FIG. 14 illustrates a laminate armor system 170 having a laminate 171 and a substrate 180, in which some or all of the hard layers within the laminate 171 are perforated hard layers. In this example, the perforated hard layers 173 and 175 are positioned between soft layers 172 and 174, and soft layers 174 and 176, respectively. The perforated hard layers are aligned such that perforations in successive layers do not overlap each other. For example, perforation 177 in hard layer 173 does not overlap with the nearest perforations 178 and 179 in the hard layer 175. The perforations can be empty, or can be filled with the material that forms the soft layer, thus mechanically interlocking the soft and hard layers. The usual design variables are available, including the number of layers within the laminate and their thickness. In addition, the size, shape (for example circular, elongated), orientation and amount of perforation can be varied. The advantages of using perforated layers include: (i) reduction in areal density; (ii) increased resistance to delamination due to interlocking of hard and soft layers; (iii) induced obliquity in the projectile; (iv) an increase in lateral dispersion of the pressure waves.

Each of the armor systems can also include a spall liner at the inner side of the plate for protecting personnel and equipment from spalling of the hard armor components. For embodiments having a composite laminate armor portion, the spall liner can be in addition to the at least two-bilayers that form the composite laminate armor portion. An example of a suitable spall liner is a ½ inch thick layer of an ultra-high-molecular-weight polyethylene (UHMWPE) gel-spun fiber material sold commercially under the trade name 50 Dyneema® by DSM, headquartered in Heerlen, Netherlands, although other materials are also suitable.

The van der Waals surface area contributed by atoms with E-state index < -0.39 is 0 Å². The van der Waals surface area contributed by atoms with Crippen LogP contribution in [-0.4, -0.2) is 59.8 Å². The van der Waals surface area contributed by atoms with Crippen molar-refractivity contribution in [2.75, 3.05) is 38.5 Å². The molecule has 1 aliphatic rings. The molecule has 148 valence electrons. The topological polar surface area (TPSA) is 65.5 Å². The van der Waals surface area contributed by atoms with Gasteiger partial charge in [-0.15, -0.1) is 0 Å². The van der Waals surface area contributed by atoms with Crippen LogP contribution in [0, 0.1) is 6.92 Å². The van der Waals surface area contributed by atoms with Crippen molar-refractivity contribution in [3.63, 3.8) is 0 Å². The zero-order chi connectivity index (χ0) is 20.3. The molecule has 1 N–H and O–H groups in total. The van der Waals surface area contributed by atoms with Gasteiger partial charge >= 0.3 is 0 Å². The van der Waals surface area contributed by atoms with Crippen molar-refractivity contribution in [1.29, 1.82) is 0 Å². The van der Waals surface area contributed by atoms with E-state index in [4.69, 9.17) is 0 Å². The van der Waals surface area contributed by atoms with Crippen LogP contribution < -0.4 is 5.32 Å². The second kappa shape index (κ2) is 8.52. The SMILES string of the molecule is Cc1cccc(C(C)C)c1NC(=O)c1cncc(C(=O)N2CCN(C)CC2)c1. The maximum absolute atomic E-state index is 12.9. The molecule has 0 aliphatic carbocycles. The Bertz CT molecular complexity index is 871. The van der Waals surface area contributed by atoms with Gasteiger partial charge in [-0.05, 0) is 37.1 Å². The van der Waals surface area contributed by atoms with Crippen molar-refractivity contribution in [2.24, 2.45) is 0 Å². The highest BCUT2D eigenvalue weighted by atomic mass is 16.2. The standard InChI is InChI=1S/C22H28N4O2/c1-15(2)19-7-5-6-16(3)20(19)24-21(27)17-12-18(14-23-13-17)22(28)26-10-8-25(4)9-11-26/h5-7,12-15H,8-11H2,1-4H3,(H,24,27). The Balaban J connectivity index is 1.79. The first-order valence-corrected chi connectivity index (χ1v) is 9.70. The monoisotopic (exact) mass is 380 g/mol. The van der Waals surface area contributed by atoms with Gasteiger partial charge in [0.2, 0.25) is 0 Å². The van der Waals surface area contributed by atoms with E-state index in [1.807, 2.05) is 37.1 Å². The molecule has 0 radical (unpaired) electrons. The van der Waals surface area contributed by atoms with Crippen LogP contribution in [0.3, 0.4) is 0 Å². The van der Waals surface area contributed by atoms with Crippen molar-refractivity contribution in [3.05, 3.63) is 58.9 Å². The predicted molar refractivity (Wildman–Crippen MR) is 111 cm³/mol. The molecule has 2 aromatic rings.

Many embodiments of the invention can be made without departing from the spirit and scope of the invention, with the invention residing in the claims hereinafter appended.

Claims (10)

What is claimed as new and desired to be protected by Letters Patent of the United States is:
1. An armor system comprising:
a composite laminate with at least four alternating layers of a first viscoelastomeric material and a second material, the first viscoelastomeric material having a lower acoustic impedance than the second material, the second material being harder than the first material; and
a front layer arranged at a front surface of the composite laminate, the front layer formed of a viscoelastomeric material with a lower acoustic impedance than the second material and having a non-uniform thickness with a plurality of convex protrusions facing away from the composite laminate and having a substantially planar rear surface in contact with the composite laminate.
2. The system of claim 1, wherein the protrusions have a hemispherical shape.
3. The system of claim 1, wherein the protrusions have a conical shape.
4. The system of claim 1, wherein the front layer is formed of the same viscoelastomeric material as the first viscoelastomeric material.
5. The armor system according to claim 1, further comprising: a hard substrate positioned at a rear surface of the composite laminate.
6. The armor system according to claim 5, wherein a layer of the first viscoelastomeric material is in contact with the hard substrate.
7. The armor system according to claim 5, wherein the first viscoelastomeric material comprises polyurea.
8. The armor system according to claim 5, first viscoelastomeric material comprises butyl rubber.
9. The armor system according to claim 1, wherein the first viscoelastomeric material comprises polyurea.
10. The armor system according to claim 1, first viscoelastomeric material comprises butyl rubber.